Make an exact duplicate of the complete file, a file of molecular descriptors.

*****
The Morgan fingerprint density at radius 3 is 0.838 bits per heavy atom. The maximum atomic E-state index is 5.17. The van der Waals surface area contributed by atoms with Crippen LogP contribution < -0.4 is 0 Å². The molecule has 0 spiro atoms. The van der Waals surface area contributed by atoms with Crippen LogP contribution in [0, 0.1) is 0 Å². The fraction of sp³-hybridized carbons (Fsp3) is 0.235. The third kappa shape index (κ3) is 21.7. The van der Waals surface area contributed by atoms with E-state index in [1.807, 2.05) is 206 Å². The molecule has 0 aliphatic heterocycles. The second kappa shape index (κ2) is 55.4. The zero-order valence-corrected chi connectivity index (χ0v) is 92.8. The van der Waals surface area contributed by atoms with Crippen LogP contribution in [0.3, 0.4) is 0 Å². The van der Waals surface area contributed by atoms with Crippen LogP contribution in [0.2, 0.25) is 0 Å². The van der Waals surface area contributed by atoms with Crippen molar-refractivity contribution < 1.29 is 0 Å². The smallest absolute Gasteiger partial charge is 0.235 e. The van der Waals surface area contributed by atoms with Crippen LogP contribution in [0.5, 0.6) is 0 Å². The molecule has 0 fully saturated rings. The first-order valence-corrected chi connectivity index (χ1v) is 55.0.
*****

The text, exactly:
The Morgan fingerprint density at radius 3 is 0.838 bits per heavy atom. The maximum atomic E-state index is 5.17. The van der Waals surface area contributed by atoms with Crippen LogP contribution < -0.4 is 0 Å². The molecule has 0 spiro atoms. The van der Waals surface area contributed by atoms with Crippen LogP contribution in [0, 0.1) is 0 Å². The fraction of sp³-hybridized carbons (Fsp3) is 0.235. The third kappa shape index (κ3) is 21.7. The van der Waals surface area contributed by atoms with E-state index in [1.807, 2.05) is 206 Å². The molecule has 0 aliphatic heterocycles. The second kappa shape index (κ2) is 55.4. The zero-order valence-corrected chi connectivity index (χ0v) is 92.8. The van der Waals surface area contributed by atoms with Crippen LogP contribution in [0.3, 0.4) is 0 Å². The van der Waals surface area contributed by atoms with Crippen LogP contribution in [0.2, 0.25) is 0 Å². The van der Waals surface area contributed by atoms with Crippen molar-refractivity contribution < 1.29 is 0 Å². The smallest absolute Gasteiger partial charge is 0.235 e. The van der Waals surface area contributed by atoms with Crippen LogP contribution in [0.5, 0.6) is 0 Å². The molecule has 0 fully saturated rings. The first-order valence-corrected chi connectivity index (χ1v) is 55.0.